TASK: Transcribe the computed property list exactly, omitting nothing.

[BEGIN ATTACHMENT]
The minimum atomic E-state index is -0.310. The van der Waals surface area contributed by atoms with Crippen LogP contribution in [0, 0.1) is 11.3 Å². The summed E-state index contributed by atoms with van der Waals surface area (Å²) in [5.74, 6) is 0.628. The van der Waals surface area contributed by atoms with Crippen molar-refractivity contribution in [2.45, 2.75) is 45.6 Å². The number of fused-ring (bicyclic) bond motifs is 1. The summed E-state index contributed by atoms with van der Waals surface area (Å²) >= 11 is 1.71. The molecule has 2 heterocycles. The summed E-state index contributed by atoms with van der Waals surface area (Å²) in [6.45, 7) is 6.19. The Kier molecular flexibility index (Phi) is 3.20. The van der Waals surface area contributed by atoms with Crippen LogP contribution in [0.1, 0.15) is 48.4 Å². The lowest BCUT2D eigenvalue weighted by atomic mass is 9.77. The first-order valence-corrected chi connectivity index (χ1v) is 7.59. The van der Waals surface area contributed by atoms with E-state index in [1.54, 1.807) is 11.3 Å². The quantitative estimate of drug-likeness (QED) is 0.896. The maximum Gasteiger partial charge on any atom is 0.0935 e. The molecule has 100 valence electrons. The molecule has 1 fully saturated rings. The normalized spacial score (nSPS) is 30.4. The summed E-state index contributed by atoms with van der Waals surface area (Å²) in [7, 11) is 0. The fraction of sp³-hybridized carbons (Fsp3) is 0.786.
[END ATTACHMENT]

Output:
The minimum atomic E-state index is -0.310. The van der Waals surface area contributed by atoms with Crippen LogP contribution in [0, 0.1) is 11.3 Å². The summed E-state index contributed by atoms with van der Waals surface area (Å²) in [5.74, 6) is 0.628. The van der Waals surface area contributed by atoms with Crippen molar-refractivity contribution in [2.45, 2.75) is 45.6 Å². The number of fused-ring (bicyclic) bond motifs is 1. The summed E-state index contributed by atoms with van der Waals surface area (Å²) >= 11 is 1.71. The molecule has 2 heterocycles. The summed E-state index contributed by atoms with van der Waals surface area (Å²) in [6.45, 7) is 6.19. The Kier molecular flexibility index (Phi) is 3.20. The van der Waals surface area contributed by atoms with Crippen LogP contribution in [0.1, 0.15) is 48.4 Å². The lowest BCUT2D eigenvalue weighted by atomic mass is 9.77. The first-order valence-corrected chi connectivity index (χ1v) is 7.59. The van der Waals surface area contributed by atoms with E-state index in [1.54, 1.807) is 11.3 Å². The quantitative estimate of drug-likeness (QED) is 0.896. The maximum Gasteiger partial charge on any atom is 0.0935 e. The molecule has 100 valence electrons. The molecule has 1 fully saturated rings. The normalized spacial score (nSPS) is 30.4. The summed E-state index contributed by atoms with van der Waals surface area (Å²) in [7, 11) is 0. The fraction of sp³-hybridized carbons (Fsp3) is 0.786.